What’s in a word? Is arose by any other name still a rose? Or is a rose not yet arose until it’s arisen? If a word by any measure is a shortcut to a thought, and a word is then cut short, is the thought by that measure also cut shorter? If simplicity is for the simple-minded, and symbols are for the symbol-minded, is symbolic simplicity for those who don’t mind at all?
This clip from Bill Maher’s Overtime is an interesting one…not just for the usual reasons, but for one fascinating little exchange at about the 5:00 minute mark between Maher and Republican panelist Jack Kingston. It starts off when Kingston remarks on the student loan situation being a “Democrat package” passed by a “Democrat congress.” In fact, he says the word “Democrat” so emphatically, so many times, that it’s hard not to notice. And Bill does.
“Why do you always say ‘Democrat,’ when you know the word is ‘Democratic?’ I know that’s a subtle dig, ‘the Democrat.’ And I don’t even get it. I don’t even know why instead of saying ‘democratic,’ it’s ‘Democrat.'”
To which Kingston replies, admittedly pretty pithily:
“Trust me Bill — it’s ‘Democrat.'”
But is it?
This subtle bit of wordplay has been written in before, and it’s not exactly new. It goes back at least as far as the 1920s, and Herbert Hoover used it in 1932 as a deliberate taunt. But why? Here are two definitions of the word “democratic” when used as an adjective:
1) “of, relating to, or supporting democracy or its principles,” and 2) “advocating or upholding democracy”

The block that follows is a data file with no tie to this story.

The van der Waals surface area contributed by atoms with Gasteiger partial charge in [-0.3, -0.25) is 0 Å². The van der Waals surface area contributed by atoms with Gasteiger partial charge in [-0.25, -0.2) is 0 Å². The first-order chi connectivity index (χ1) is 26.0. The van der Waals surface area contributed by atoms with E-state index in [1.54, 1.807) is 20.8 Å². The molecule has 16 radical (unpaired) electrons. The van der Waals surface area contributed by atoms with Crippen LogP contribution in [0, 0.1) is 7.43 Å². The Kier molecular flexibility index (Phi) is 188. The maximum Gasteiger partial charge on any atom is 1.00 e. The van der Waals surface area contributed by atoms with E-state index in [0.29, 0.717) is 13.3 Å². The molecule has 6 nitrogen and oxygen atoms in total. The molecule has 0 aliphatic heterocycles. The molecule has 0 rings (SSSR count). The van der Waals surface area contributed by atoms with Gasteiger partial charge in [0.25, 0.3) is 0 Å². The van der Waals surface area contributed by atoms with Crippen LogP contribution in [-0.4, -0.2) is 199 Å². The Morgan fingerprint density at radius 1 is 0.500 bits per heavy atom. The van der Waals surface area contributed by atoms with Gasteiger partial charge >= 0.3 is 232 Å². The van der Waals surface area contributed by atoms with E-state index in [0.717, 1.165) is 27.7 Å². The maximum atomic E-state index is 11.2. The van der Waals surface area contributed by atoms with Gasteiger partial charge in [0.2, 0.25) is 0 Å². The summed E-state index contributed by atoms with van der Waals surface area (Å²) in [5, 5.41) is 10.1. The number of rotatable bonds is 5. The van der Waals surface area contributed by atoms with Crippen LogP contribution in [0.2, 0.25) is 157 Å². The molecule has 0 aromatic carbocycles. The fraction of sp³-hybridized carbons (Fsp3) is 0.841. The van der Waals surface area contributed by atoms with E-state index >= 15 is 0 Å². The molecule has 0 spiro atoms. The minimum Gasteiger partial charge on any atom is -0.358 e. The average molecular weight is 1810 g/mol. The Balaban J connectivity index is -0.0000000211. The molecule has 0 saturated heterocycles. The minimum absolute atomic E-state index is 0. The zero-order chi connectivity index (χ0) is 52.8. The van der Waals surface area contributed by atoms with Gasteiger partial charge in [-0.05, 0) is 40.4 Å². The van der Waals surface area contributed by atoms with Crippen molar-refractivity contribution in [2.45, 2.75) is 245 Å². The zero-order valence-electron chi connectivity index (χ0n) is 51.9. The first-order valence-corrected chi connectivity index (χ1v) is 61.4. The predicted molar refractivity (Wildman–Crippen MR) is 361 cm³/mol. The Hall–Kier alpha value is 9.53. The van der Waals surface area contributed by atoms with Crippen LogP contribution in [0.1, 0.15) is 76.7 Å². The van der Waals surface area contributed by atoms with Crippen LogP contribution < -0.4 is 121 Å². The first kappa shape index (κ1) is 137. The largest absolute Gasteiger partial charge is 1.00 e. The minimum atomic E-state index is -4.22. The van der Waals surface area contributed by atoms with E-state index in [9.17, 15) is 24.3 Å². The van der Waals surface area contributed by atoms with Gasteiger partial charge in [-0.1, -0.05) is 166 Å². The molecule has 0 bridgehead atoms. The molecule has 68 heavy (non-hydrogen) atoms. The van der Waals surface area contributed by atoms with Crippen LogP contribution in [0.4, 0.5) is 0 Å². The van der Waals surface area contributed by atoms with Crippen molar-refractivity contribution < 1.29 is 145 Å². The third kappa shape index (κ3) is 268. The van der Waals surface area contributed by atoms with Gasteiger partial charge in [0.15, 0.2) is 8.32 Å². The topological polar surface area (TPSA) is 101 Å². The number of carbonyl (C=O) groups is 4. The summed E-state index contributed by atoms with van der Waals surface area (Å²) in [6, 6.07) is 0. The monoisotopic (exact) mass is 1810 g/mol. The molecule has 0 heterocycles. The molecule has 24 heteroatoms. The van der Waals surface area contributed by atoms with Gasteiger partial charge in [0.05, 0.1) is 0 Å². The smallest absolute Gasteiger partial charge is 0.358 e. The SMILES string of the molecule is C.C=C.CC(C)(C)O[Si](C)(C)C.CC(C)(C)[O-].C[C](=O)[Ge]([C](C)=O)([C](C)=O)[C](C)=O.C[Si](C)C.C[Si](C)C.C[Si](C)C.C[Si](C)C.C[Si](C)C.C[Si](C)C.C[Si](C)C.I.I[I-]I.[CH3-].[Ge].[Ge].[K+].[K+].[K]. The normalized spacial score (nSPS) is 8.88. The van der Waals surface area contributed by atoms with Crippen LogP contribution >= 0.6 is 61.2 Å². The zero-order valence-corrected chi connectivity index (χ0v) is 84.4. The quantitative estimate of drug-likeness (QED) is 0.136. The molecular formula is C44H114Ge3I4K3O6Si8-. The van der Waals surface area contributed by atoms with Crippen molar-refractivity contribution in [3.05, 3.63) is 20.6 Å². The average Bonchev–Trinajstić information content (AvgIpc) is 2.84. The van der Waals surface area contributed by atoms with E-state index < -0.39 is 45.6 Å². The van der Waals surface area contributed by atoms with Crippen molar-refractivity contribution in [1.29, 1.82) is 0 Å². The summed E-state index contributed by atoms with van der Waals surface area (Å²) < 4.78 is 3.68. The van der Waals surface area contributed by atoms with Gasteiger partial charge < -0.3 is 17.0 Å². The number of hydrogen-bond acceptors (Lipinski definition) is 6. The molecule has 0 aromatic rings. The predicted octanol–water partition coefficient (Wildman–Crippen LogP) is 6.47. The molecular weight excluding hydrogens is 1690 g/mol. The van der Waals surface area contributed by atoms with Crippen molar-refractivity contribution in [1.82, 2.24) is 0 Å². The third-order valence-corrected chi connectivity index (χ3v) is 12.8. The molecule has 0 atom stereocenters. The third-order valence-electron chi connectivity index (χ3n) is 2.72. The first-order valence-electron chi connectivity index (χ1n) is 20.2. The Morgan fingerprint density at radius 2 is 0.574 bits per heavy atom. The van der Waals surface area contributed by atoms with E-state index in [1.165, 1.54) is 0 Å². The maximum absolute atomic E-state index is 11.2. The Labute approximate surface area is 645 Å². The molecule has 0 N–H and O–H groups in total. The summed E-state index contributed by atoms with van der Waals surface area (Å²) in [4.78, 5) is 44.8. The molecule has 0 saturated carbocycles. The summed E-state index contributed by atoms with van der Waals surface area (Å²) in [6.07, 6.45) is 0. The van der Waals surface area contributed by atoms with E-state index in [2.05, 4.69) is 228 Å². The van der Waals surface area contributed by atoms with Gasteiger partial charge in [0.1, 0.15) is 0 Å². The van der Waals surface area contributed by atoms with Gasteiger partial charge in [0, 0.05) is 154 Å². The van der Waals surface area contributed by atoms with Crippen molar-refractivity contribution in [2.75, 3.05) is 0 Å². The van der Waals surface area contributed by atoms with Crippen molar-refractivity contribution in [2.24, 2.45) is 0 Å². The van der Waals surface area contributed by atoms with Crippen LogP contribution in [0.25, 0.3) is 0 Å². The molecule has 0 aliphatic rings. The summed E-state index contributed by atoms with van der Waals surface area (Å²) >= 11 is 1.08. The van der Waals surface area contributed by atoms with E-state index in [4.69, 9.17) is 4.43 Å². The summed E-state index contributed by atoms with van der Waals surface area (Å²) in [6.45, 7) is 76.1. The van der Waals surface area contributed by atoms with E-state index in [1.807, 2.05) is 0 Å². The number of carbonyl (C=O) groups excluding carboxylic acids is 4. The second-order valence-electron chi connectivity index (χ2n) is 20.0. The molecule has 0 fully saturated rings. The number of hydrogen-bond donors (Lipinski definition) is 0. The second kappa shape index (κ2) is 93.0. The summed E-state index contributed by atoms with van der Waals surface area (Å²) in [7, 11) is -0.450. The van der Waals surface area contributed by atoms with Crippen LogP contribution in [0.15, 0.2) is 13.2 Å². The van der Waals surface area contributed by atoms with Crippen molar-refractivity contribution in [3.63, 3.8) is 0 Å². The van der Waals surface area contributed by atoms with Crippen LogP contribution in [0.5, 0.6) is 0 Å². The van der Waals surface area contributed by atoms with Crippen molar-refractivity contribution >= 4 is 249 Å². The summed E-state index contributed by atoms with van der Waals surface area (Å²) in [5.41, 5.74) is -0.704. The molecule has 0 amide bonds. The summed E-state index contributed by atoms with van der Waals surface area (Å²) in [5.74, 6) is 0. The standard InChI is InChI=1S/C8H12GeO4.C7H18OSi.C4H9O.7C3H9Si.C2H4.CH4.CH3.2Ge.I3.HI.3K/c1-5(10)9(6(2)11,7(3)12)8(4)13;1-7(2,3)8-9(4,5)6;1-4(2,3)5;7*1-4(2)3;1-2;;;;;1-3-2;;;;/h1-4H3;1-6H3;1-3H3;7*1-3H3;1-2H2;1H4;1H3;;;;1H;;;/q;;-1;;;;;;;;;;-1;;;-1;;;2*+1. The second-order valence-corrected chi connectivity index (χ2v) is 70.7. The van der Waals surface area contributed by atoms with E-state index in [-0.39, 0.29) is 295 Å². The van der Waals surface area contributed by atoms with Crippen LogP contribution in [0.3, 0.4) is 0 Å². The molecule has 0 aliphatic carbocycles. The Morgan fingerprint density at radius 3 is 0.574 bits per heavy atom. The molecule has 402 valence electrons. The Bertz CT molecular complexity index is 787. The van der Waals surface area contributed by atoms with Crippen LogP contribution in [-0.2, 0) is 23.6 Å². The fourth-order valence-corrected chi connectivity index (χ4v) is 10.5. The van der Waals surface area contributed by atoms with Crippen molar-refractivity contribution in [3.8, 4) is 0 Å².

Now, definition of “Democrat.”
“A member of the Democratic Party.”
Pretty big difference there. The first word means “upholding the principles of democracy,” while the second means “a member of a political party.” And the crazy thing is…that was an important distinction to make back in the 1920s and 30s.
Remember the Dixiecrat? You know, the conservative who was a Democrat before the Civil Rights Act passed in 1964, and he became a Wallace Independent? Back then, it probably was fair to say “Gee, these Southern Racist nozzles, who’d bring back slavery in a heartbeat, and still support Jim Crow Laws, probably aren’t the most ‘democratic‘ by definition.”
Times have changed…but the dig hasn’t.
These days, it would be a bit difficult, a bit politically incorrect, to have to say “I’m determined to stop the Democratic Party!” That sounds a little too much like you’re trying to stop democracy itself. It’s a bit simpler and safer, gets people thinking a bit less, to say “I’m determined to stop the Democrats!”
In the end, it’s politically more expedient to kill an ideology when you never mention it at all. And that’s how we wound up with Citizens United, gerrymandering and voter ID laws.
So, what’s in a word? Better to ask what’s in two letters: The very notion of “democracy” itself…quietly dropped from the end of Republican conversation.